Watching a fascinating programme about I migration and it's history in the UK. I missed the beginning as the signal was poor, but now I have moved the aerial and balanced it on a box means I have a good picture.
One of the things I enjoy about television on das Boot is how in this small space I can watch it while washing up, cooking, stowing the stuff I have brought abroad.
While I ate (a spicy curry with brown rice since you ask) I watched the Supervet. One of the owners, whose active puppy Noel described as a box of frogs, spoke about how much she loved her puppy, Nala. How Nala was more than she had expected.
Oh how I understand. On the road, when MasterB made the occasional complaint, I examined why I bring him to das Boot, when he so obviously believes car travel is over rated. The fact is das Boot is so much nicer when he is with me. And not just das Boot. Home is so much nicer when he is there. Life is so much better when MasterB is there.
He is affectionate, a moderately good listener, beautiful, funny, playful. He improves my life beyond measure. All loved pets do. To non pet lovers, this may sound crazy, deluded, maybe even sad, proof of impoverished lives where humans fail to make significant relationships with other humans.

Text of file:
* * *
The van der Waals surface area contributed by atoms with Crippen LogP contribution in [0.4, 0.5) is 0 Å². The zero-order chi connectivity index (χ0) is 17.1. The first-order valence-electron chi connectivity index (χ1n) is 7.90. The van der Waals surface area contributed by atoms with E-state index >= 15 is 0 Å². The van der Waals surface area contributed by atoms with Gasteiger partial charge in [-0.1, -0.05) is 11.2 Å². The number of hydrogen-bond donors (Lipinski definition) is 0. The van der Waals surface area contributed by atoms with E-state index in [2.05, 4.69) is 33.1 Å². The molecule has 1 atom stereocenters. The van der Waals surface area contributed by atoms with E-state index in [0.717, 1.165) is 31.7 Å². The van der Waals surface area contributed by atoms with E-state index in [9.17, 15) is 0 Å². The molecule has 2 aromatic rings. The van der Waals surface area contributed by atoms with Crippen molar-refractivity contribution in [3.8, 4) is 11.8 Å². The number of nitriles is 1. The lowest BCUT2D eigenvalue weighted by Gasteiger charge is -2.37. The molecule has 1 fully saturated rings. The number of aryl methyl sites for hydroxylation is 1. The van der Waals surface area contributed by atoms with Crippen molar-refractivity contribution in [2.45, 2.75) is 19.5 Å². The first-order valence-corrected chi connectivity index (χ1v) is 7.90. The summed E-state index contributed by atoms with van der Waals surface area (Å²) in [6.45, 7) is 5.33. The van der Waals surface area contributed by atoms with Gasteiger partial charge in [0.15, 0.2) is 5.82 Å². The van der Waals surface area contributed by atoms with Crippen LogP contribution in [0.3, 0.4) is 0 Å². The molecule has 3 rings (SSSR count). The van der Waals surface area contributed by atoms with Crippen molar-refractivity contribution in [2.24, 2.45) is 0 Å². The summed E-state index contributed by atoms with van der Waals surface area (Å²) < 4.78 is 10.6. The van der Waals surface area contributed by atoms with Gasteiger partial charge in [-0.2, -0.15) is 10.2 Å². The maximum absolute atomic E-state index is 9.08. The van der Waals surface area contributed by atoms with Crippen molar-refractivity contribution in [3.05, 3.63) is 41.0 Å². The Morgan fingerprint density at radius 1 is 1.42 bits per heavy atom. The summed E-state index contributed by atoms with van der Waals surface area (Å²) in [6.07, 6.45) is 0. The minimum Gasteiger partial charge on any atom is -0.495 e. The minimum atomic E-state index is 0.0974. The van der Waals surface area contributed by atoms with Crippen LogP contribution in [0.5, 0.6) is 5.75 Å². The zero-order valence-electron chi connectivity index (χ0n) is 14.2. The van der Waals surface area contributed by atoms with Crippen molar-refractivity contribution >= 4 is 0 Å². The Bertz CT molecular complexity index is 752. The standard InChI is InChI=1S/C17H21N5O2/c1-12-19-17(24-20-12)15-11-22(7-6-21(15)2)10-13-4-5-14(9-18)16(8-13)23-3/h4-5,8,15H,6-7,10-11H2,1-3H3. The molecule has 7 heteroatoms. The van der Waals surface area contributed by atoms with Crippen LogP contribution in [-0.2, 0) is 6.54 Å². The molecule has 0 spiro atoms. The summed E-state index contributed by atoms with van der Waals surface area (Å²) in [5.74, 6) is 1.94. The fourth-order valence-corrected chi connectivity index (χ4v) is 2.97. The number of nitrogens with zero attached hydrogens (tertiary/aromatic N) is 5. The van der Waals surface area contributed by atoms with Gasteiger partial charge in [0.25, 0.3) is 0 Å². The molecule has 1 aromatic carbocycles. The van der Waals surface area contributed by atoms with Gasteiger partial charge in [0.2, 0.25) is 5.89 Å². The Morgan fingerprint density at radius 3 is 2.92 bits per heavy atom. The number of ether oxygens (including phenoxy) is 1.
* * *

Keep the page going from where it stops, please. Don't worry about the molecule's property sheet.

Except that it has proved over and over again that pet owners are happier and healthier, that we connect not only with our animals but with others of our own species.
It has been hot in London the last few days. Fortunately much cooler today. As is our wont, Octavia and I ate together on Sunday night. We enjoyed the warm evening and dined in her small courtyard garden. The grey ninja lay on the wall. Her paws lifted to the skies. The very picture of a cat on a hot brick wall. If only I had had my big camera with me (a lament I may repeat over the next few days at das Boot as I am already regretting only bringing my point and shoot).
Octavia called to her. I wish we had been filming this. Her hot cat spread the toes of one paw in response. Fabulous. My own hot cat, the Ginger Ninja, slept on his back with his front legs stretched out like skis. His appetite flagged; he cried to me to turn the heat down; he wanted to stay in the garden late at night when I wanted him in. Continue reading